×
Log in to StudySoup
Get Full Access to Statistics - Textbook Survival Guide
Join StudySoup for FREE
Get Full Access to Statistics - Textbook Survival Guide

Solutions for Chapter 9.10: Applied Statistics and Probability for Engineers 6th Edition

Applied Statistics and Probability for Engineers | 6th Edition | ISBN: 9781118539712 | Authors: Douglas C. Montgomery, George C. Runger

Full solutions for Applied Statistics and Probability for Engineers | 6th Edition

ISBN: 9781118539712

Applied Statistics and Probability for Engineers | 6th Edition | ISBN: 9781118539712 | Authors: Douglas C. Montgomery, George C. Runger

Solutions for Chapter 9.10

Since 4 problems in chapter 9.10 have been answered, more than 150632 students have viewed full step-by-step solutions from this chapter. This expansive textbook survival guide covers the following chapters and their solutions. Applied Statistics and Probability for Engineers was written by and is associated to the ISBN: 9781118539712. This textbook survival guide was created for the textbook: Applied Statistics and Probability for Engineers , edition: 6. Chapter 9.10 includes 4 full step-by-step solutions.

Key Statistics Terms and definitions covered in this textbook
  • Additivity property of x 2

    If two independent random variables X1 and X2 are distributed as chi-square with v1 and v2 degrees of freedom, respectively, Y = + X X 1 2 is a chi-square random variable with u = + v v 1 2 degrees of freedom. This generalizes to any number of independent chi-square random variables.

  • Average

    See Arithmetic mean.

  • Average run length, or ARL

    The average number of samples taken in a process monitoring or inspection scheme until the scheme signals that the process is operating at a level different from the level in which it began.

  • Bernoulli trials

    Sequences of independent trials with only two outcomes, generally called “success” and “failure,” in which the probability of success remains constant.

  • Binomial random variable

    A discrete random variable that equals the number of successes in a ixed number of Bernoulli trials.

  • Chi-square (or chi-squared) random variable

    A continuous random variable that results from the sum of squares of independent standard normal random variables. It is a special case of a gamma random variable.

  • Components of variance

    The individual components of the total variance that are attributable to speciic sources. This usually refers to the individual variance components arising from a random or mixed model analysis of variance.

  • Contrast

    A linear function of treatment means with coeficients that total zero. A contrast is a summary of treatment means that is of interest in an experiment.

  • Correlation matrix

    A square matrix that contains the correlations among a set of random variables, say, XX X 1 2 k , ,…, . The main diagonal elements of the matrix are unity and the off-diagonal elements rij are the correlations between Xi and Xj .

  • Covariance matrix

    A square matrix that contains the variances and covariances among a set of random variables, say, X1 , X X 2 k , , … . The main diagonal elements of the matrix are the variances of the random variables and the off-diagonal elements are the covariances between Xi and Xj . Also called the variance-covariance matrix. When the random variables are standardized to have unit variances, the covariance matrix becomes the correlation matrix.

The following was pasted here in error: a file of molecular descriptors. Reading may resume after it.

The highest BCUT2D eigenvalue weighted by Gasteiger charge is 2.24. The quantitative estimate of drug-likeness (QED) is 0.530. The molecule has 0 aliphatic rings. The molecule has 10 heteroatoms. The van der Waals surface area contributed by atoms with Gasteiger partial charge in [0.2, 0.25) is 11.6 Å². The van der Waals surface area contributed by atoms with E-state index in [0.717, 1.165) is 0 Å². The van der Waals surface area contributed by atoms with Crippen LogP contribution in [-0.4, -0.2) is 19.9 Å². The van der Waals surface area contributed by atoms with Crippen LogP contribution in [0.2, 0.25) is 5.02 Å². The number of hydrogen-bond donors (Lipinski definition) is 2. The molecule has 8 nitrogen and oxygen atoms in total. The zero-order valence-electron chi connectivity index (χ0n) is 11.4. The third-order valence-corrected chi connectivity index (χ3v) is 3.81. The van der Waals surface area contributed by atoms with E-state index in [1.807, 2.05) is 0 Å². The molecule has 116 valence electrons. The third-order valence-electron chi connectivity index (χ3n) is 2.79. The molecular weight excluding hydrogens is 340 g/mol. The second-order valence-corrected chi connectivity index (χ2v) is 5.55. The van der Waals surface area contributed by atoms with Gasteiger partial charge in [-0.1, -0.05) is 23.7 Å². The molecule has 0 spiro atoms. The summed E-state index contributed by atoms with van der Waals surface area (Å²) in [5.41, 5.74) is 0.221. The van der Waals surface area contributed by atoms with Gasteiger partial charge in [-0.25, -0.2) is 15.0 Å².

• Critical region

    In hypothesis testing, this is the portion of the sample space of a test statistic that will lead to rejection of the null hypothesis.

  • Deming

    W. Edwards Deming (1900–1993) was a leader in the use of statistical quality control.

  • Distribution function

    Another name for a cumulative distribution function.

  • F distribution.

    The distribution of the random variable deined as the ratio of two independent chi-square random variables, each divided by its number of degrees of freedom.

  • Finite population correction factor

    A term in the formula for the variance of a hypergeometric random variable.

  • Fixed factor (or fixed effect).

    In analysis of variance, a factor or effect is considered ixed if all the levels of interest for that factor are included in the experiment. Conclusions are then valid about this set of levels only, although when the factor is quantitative, it is customary to it a model to the data for interpolating between these levels.

  • Gaussian distribution

    Another name for the normal distribution, based on the strong connection of Karl F. Gauss to the normal distribution; often used in physics and electrical engineering applications

  • Goodness of fit

    In general, the agreement of a set of observed values and a set of theoretical values that depend on some hypothesis. The term is often used in itting a theoretical distribution to a set of observations.

  • Harmonic mean

    The harmonic mean of a set of data values is the reciprocal of the arithmetic mean of the reciprocals of the data values; that is, h n x i n i = ? ? ? ? ? = ? ? 1 1 1 1 g .

  • Hat matrix.

    In multiple regression, the matrix H XXX X = ( ) ? ? -1 . This a projection matrix that maps the vector of observed response values into a vector of itted values by yˆ = = X X X X y Hy ( ) ? ? ?1 .

×
Log in to StudySoup
Get Full Access to Statistics - Textbook Survival Guide
Join StudySoup for FREE
Get Full Access to Statistics - Textbook Survival Guide
×
Reset your password